This is the measure of how accessible your site is to users with disabilities. In this case, disabilities is generally (but not always) in reference to those who are visually- or hearing-impaired. If a website has low accessibility, it will be nearly impossible for those with disabilities to use it.

Back End
The part of the website the user doesn’t see. It usually consists of a server, an application, and a database.

Backlink (aka - In/Inbound/Inward Link)
These are links from other sites back to your own - meaning that someone on another site has chosen to link to your site for some reason. Hopefully because they find your content of value.

Below the Fold
The part of a web page that requires you to scroll down to see it.

Bounce Rate
The percentage of people who leave a site from the same page they entered, and without landing on any other pages.

Content Management System
This is the backend tool for managing a site’s content. Known as CMS, it separates the content from the design and functionality of the site.

This term refers to scripts that are run in a viewer’s browser rather than on a web server. They are generally faster to interact with, but can initially take longer to load.

Code that is no longer included in the language specifications usually because it has been replaced with more accessible or efficient alternatives.

This is the standard network protocol used to transfer computer files from one host to another (File Transfer Protocol). 

These are the small and customizable icons displayed in the web address bar, located in most browsers next to the web address.

Front End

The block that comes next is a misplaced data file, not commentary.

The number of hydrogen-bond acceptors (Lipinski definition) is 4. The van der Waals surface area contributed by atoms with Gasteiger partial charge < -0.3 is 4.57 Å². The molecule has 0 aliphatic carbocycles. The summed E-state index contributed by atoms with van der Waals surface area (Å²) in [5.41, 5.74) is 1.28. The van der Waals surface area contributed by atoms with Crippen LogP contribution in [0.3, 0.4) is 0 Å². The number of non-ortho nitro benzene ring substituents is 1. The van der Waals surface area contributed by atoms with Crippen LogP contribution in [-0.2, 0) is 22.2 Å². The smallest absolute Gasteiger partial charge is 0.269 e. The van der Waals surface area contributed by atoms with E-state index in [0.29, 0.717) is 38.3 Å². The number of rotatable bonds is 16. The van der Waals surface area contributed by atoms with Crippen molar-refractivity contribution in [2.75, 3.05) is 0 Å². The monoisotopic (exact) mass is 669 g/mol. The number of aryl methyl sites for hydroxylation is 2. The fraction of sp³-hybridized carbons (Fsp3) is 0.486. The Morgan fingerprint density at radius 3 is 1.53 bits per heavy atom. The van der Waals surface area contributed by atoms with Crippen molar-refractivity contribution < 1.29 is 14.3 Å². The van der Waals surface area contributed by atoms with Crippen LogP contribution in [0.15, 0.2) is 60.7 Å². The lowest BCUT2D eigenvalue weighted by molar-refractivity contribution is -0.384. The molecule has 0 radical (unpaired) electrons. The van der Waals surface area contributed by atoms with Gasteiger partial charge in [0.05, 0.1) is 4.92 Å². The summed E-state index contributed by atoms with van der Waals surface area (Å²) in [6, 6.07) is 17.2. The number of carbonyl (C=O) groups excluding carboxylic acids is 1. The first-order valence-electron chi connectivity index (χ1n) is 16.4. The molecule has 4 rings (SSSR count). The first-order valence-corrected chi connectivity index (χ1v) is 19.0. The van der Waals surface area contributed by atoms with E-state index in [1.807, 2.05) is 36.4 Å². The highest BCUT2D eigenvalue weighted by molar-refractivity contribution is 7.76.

The front end usually consists of the web design and front end web development. This is the part of the website the user can see.

Graceful Degradation
This refers to a website’s ability to be able to take advantage of the capabilities of newer browsers, but done in a way that allows users with older browsers to still view the site. At least its most basic content. It also applies to the ensuring that if one small portion of your site doesn’t work in someone’s browser, it won’t break your entire site for them. They wouldn't like that. 

Hypertext Markup Language is the primary language used to write web pages and is mostly intended as a way to provide content on websites.

Highlighted text or image that links from one web page to another - either on the same site or another one.

Internal Link
This is a link within the same document and is frequently used to link to a section within the same page.

The words or phrase typed into a search engine by someone who’s searching for websites that have similar content.

Keyword Density
This is the measure of how frequently a keyword is used in a web page’s content. For example, if the phrase “monkey’s uncle” is repeated 10 times within 100 words on a web page, it has 10% keyword density.